From the Journals: Number of Americans With Alzheimer's May Triple by 2050 The number of people with Alzheimer's disease in the United States is projected to triple in the next 40 years, according to a study published in the February 2013 online issue of Neurology. "This increase is due to an aging baby boom generation. It will place a huge burden on ... From the Journals
From the Journals  |   June 01, 2013
From the Journals: Number of Americans With Alzheimer's May Triple by 2050
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Special Populations / Older Adults & Aging / From the Journals
From the Journals   |   June 01, 2013
From the Journals: Number of Americans With Alzheimer's May Triple by 2050
The ASHA Leader, June 2013, Vol. 18, 37. doi:10.1044/leader.FTJ5.18062013.37
The ASHA Leader, June 2013, Vol. 18, 37. doi:10.1044/leader.FTJ5.18062013.37
The number of people with Alzheimer's disease in the United States is projected to triple in the next 40 years, according to a study published in the February 2013 online issue of Neurology.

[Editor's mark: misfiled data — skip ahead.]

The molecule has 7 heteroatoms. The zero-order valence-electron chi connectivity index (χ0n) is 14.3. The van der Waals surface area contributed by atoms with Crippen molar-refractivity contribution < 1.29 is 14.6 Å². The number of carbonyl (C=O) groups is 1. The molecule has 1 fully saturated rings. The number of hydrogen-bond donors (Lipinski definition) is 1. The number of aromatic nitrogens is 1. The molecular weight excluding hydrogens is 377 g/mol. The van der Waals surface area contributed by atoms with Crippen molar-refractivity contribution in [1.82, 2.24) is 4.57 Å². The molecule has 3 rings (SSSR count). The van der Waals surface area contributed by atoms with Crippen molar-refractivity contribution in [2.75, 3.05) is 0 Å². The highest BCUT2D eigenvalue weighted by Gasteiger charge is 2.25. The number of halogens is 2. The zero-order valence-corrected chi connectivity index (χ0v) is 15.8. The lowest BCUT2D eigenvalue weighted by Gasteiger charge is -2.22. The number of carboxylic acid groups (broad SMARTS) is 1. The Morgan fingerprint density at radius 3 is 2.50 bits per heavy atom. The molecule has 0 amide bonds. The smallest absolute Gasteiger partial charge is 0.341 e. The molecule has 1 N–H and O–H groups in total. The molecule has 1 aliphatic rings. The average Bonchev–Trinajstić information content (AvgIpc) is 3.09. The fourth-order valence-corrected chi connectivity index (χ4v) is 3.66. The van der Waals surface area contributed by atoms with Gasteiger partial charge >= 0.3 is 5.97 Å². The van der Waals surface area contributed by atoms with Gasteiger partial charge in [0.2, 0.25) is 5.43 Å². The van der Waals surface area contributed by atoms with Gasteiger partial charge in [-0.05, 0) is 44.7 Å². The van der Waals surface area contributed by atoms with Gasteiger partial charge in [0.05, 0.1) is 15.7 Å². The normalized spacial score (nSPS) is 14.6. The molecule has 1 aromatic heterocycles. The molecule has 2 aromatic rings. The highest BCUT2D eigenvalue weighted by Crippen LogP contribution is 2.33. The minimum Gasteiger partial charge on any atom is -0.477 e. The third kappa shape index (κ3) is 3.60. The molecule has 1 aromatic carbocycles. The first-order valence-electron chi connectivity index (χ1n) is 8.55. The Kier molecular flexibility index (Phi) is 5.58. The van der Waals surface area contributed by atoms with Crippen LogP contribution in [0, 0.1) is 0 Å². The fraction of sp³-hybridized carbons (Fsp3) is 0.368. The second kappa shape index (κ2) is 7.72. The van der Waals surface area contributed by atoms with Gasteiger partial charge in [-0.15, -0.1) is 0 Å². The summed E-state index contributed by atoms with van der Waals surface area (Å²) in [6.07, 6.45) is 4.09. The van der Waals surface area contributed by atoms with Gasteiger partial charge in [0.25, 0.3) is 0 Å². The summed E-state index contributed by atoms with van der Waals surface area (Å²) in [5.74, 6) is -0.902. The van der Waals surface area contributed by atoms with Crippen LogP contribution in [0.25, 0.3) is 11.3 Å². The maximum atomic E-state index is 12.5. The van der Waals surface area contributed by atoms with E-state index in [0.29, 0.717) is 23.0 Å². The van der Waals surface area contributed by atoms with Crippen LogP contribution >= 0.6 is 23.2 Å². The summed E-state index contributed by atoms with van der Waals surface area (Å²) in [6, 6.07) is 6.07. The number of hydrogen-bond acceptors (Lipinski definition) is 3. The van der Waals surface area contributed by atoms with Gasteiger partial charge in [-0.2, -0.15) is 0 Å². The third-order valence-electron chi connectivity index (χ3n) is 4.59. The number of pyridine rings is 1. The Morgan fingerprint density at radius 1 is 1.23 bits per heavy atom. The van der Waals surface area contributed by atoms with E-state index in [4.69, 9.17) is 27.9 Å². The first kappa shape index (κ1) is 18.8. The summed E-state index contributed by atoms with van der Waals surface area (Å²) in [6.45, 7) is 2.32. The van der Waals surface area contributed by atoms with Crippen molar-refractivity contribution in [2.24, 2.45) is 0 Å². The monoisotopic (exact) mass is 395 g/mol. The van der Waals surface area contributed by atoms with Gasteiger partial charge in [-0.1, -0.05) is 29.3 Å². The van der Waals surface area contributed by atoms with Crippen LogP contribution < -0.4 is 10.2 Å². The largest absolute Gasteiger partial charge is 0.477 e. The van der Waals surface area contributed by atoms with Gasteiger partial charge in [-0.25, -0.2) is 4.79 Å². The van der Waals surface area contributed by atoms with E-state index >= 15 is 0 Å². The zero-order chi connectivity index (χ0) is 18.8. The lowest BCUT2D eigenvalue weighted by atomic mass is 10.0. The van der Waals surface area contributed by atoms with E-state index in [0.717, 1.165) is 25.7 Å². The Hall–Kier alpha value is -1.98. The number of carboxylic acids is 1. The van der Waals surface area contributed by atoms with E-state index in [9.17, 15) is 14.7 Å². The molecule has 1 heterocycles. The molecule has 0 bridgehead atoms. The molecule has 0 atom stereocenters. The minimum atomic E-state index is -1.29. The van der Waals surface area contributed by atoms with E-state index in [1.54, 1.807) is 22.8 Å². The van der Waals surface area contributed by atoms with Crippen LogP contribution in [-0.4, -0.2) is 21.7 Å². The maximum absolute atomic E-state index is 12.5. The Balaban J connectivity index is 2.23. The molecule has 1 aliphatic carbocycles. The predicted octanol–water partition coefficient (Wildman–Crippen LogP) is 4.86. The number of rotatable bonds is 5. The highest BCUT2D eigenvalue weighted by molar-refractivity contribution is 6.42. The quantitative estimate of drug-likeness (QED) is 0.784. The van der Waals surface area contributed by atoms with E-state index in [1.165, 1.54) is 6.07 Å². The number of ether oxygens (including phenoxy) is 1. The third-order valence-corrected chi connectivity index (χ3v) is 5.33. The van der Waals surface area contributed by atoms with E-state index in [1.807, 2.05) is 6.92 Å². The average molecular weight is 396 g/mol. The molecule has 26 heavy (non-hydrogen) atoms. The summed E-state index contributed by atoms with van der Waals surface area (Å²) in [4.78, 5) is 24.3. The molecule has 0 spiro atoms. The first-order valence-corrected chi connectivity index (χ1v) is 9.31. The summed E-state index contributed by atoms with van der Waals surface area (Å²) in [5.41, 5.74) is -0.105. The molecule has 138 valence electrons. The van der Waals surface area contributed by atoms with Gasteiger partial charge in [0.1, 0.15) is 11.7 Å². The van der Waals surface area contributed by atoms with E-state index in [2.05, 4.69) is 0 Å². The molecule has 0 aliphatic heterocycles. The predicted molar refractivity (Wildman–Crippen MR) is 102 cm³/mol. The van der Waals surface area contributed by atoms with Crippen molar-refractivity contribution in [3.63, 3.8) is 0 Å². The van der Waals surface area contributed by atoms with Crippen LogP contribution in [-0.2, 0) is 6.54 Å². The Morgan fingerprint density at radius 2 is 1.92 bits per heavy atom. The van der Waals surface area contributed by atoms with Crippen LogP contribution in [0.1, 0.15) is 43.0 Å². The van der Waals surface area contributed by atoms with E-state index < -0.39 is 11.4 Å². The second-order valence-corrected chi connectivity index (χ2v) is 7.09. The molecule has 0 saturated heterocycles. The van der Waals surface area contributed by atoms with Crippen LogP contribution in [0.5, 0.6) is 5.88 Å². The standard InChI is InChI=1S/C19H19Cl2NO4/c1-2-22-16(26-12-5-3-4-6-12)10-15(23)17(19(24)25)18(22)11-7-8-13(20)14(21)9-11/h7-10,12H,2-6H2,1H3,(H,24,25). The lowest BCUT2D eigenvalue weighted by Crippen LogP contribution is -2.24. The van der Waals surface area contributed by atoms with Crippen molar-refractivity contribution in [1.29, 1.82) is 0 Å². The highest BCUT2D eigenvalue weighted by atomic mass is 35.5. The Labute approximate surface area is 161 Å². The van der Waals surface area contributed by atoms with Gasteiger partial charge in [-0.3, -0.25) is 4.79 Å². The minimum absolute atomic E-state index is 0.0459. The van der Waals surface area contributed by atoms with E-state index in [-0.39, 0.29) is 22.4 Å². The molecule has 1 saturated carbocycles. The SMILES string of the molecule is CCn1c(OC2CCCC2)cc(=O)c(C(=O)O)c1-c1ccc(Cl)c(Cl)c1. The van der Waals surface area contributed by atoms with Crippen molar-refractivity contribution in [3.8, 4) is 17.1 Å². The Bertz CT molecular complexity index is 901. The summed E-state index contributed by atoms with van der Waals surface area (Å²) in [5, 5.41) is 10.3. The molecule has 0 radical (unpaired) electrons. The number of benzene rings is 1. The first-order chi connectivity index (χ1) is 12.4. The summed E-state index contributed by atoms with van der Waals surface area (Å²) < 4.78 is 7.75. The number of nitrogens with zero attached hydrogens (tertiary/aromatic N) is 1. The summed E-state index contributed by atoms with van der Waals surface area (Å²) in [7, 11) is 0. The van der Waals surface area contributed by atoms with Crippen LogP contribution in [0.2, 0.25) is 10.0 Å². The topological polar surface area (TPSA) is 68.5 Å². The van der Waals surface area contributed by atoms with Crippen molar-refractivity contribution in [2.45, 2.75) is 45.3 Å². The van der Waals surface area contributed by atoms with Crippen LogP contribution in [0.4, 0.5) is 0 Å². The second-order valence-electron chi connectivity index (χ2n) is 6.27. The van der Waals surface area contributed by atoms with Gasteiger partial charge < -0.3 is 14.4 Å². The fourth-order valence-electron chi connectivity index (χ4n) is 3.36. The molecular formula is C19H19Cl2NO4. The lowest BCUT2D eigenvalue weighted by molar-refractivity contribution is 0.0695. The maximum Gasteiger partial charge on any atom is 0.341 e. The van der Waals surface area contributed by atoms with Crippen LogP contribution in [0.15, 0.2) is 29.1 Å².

"This increase is due to an aging baby boom generation. It will place a huge burden on society, disabling more people who develop the disease, challenging their caregivers, and straining medical and social safety nets," said co-author Jennifer Weuve, assistant professor of medicine at the Rush Institute for Healthy Aging at Rush University Medical Center in Chicago. "Our study draws attention to an urgent need for more research, treatments and preventive strategies to reduce this epidemic."
Researchers analyzed information from 10,802 African American and Caucasian people living in Chicago, ages 65 and older, between 1993 and 2011. The researchers interviewed and assessed the participants for dementia every three years, factoring in age, race and education level. They combined data with U.S. death rates, education, and current and future population estimates from the U.S. Census Bureau.
The study found that the total number of people with Alzheimer's dementia in 2050 is projected to be 13.8 million, up from 4.7 million in 2010. About 7 million of those with the disease would be age 85 or older in 2050. "Our detailed projections use the most up-to-date data, but they are similar to projections made years and decades ago. All of these projections anticipate a future with a dramatic increase in the number of people with Alzheimer's and should compel us to prepare for it," Weuve said.
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June 2013
Volume 18, Issue 6